This laid the groundwork for a successful Commercial Resupply Services (CRS) partnership with NASA which launched 20 Dragon cargo ships between October 2012 and March 2020. Nineteen of those missions—excluding the CRS-7 failure in June 2015—delivered over 95,000 pounds (43,000 kg) of cargo to the space station and returned more than 76,000 pounds (34,400 kg) back to Earth.
All told, the 157-foot-tall (48-meter) Falcon 9 v1.0 flew five times, successfully delivering each of its principal payloads to their requisite orbits. However, on its fourth launch in October 2012 a premature shutdown of one of its Merlin 1C engines produced a lower-than-intended orbit and resulted in the loss of a secondary payload.
The second iteration, the Falcon 9 v1.1, made its first flight in September 2013 and began setting records from the outset, launching SpaceX’s inaugural mission out of Space Launch Complex (SLC)-4E at Vandenberg Air Force Base, Calif., and its first foray into polar orbit with Canada’s Cascade, SmallSat and Ionospheric Polar Explorer (CASSIOPE) research satellite. The v1.1 stood 224 feet (68 meters) tall, was 60 percent heavier than its predecessor, with larger propellant tankage and, thanks to its upgraded Merlin 1D engine suite, produced a 60-percent greater propulsive yield at liftoff, totaling some 1.3 million pounds (600,000 kg). The first stage was configured in an “octaweb” layout, with eight engines arranged in a circular pattern around a single center engine.
All told, the v1.1 flew 15 times between September 2013 and January 2016. Following its CASSIOPE mission, it launched its first payload to geostationary transfer orbit—the SES-8 communications satellite—in December 2013. It went on to loft a further six GTO-bound comsats, including the dual-satellite ABS-3A and Eutelsat 115 West B birds in March 2015. Additionally, it boosted five CRS Dragons toward the ISS, of which all but the final one succeeded. On the morning of 28 June 2015, a v1.1 was lost at 139 seconds after liftoff in the first in-flight loss-of-vehicle incident experienced by the Falcon 9. It later became clear that a strut securing a high-pressure helium bottle inside the second stage’s liquid oxygen tank had failed, causing an overpressurization event. Additionally, a v1.1 delivered NASA’s Deep Space Climate Observatory (DSCOVR) to the L1 Lagrange Point in February 2015 and in so doing executed SpaceX’s most distant mission to date, pushing its payload to a spot some 930,000 miles (1.5 million km) beyond Earth.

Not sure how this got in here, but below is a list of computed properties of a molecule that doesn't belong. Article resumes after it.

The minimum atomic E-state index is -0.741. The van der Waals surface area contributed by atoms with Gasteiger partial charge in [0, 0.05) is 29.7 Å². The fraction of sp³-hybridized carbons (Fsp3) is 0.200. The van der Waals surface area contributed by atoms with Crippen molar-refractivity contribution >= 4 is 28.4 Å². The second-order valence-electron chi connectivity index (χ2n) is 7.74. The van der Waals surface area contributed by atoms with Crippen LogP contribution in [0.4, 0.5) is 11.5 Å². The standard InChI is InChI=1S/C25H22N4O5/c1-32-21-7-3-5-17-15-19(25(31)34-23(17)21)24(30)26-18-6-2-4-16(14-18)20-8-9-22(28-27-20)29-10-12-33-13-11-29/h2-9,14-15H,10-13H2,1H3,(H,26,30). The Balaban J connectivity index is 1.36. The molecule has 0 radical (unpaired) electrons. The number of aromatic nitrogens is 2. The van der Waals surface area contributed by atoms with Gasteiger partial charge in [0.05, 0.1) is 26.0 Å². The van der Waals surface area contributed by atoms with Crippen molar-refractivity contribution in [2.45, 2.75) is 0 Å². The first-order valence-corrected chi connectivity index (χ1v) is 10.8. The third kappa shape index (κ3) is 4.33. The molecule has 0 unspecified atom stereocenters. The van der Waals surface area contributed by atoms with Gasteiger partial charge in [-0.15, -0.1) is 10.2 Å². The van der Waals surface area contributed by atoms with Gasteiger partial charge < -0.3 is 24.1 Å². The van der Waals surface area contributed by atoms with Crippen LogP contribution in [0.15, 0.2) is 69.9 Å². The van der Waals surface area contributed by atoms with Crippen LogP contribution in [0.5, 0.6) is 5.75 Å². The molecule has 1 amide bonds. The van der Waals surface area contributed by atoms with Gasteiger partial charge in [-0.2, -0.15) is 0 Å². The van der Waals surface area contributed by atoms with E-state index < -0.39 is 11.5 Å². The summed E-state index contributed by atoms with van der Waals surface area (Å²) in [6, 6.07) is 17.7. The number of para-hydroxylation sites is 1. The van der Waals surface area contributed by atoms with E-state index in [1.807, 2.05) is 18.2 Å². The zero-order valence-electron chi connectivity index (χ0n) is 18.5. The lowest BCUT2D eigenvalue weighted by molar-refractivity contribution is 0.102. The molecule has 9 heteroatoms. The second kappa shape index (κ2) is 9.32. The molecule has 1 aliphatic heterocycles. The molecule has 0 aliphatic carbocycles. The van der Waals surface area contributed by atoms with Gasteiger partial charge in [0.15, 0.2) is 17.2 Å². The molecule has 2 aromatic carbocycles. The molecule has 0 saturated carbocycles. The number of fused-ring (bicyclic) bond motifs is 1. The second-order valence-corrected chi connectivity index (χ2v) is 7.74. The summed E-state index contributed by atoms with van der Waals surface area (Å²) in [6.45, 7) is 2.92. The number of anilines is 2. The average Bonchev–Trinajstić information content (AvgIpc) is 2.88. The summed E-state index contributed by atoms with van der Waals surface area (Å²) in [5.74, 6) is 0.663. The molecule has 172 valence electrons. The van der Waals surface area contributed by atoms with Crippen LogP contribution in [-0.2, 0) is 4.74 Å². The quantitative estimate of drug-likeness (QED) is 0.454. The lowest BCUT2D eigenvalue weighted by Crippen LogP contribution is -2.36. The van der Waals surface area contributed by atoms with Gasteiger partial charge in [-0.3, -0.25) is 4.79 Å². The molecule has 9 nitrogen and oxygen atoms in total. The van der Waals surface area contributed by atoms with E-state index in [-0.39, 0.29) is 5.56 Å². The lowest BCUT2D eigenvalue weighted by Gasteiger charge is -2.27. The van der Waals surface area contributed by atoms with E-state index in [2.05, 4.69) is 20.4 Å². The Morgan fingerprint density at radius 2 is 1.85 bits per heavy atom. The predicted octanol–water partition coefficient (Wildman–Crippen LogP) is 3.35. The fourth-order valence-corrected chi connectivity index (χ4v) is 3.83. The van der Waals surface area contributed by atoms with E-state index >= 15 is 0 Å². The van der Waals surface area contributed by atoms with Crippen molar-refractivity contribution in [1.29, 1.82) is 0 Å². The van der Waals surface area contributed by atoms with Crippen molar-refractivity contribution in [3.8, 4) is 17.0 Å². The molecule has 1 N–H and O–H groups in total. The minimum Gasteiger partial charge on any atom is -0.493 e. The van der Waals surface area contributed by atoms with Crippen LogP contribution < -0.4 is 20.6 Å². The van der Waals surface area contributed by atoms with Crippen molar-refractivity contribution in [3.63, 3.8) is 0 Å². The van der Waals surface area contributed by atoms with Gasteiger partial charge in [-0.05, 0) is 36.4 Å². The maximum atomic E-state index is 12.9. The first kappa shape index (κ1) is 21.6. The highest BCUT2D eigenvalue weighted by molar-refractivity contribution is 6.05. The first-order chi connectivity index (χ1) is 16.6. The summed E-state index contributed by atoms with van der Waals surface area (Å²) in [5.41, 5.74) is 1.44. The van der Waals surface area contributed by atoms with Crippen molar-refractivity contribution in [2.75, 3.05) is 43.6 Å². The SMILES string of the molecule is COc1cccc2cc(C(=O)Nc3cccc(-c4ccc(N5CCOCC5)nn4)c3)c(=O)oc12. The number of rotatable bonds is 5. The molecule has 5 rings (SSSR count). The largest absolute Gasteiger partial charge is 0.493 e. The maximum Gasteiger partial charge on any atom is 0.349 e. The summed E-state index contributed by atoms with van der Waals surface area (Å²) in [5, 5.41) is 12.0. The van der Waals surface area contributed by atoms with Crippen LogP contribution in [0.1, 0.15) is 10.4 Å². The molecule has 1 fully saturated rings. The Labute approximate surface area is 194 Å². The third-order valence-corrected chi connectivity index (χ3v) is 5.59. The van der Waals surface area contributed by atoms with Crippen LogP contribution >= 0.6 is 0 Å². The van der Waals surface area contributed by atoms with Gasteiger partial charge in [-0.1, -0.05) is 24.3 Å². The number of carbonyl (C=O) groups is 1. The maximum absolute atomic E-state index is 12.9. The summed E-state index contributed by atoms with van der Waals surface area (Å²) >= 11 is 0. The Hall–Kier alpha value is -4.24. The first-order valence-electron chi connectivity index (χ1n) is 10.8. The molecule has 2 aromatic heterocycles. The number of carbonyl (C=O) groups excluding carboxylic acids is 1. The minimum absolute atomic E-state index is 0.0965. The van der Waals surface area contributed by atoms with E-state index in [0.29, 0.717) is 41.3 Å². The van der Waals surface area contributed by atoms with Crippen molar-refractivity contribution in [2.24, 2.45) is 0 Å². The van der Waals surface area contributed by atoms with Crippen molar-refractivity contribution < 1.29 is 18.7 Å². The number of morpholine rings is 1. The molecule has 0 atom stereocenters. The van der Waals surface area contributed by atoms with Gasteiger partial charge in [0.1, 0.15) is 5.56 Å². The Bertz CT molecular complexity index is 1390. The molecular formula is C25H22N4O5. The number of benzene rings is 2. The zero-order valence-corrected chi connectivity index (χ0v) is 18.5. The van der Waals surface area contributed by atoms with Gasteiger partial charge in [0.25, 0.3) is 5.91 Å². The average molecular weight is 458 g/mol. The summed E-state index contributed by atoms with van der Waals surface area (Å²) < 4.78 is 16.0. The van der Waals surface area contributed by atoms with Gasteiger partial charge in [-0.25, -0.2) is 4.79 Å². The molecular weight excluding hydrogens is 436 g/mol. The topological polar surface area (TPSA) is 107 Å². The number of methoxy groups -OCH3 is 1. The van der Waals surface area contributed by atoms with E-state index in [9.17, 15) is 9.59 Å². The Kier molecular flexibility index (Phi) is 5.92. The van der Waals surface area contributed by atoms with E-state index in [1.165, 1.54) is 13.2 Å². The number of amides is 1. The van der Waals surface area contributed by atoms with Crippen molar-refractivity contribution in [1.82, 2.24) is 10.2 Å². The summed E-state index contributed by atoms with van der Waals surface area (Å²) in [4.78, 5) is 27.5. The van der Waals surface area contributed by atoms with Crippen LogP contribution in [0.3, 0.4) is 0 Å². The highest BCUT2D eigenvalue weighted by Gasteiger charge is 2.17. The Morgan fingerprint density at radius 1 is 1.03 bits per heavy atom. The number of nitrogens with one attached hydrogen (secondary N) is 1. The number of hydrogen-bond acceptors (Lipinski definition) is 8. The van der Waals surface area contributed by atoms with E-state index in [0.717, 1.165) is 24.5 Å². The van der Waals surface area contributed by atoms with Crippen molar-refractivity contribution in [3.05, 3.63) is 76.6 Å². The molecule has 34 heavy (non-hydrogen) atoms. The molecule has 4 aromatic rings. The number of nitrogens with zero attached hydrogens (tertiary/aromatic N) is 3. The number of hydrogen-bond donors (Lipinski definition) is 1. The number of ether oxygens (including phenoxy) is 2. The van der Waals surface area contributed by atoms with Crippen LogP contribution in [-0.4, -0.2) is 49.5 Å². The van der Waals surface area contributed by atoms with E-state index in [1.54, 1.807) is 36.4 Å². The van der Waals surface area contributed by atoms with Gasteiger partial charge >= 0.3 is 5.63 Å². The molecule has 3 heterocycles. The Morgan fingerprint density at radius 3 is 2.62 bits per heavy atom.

The final voyage of the v1.1 came a few weeks after the maiden flight of its successor, the “Full Thrust” Falcon 9, whose uprated Merlin 1D+ engine suite generated some 1.5 million pounds (690,000 kg) of thrust at liftoff. Standing 230 feet (70 meters) tall, the newest iteration of the booster incorporated gains in terms of structural enhancements to its airframe, a lengthened second stage and increased propellant tank volumes. Dependent upon whether its first stage would be expended or recovered, the full-thrust Falcon 9 could deliver up to 50,300 pounds (22,800 kg) to low-Earth orbit or up to 18,300 pounds (8,300 kg) to geostationary transfer orbit.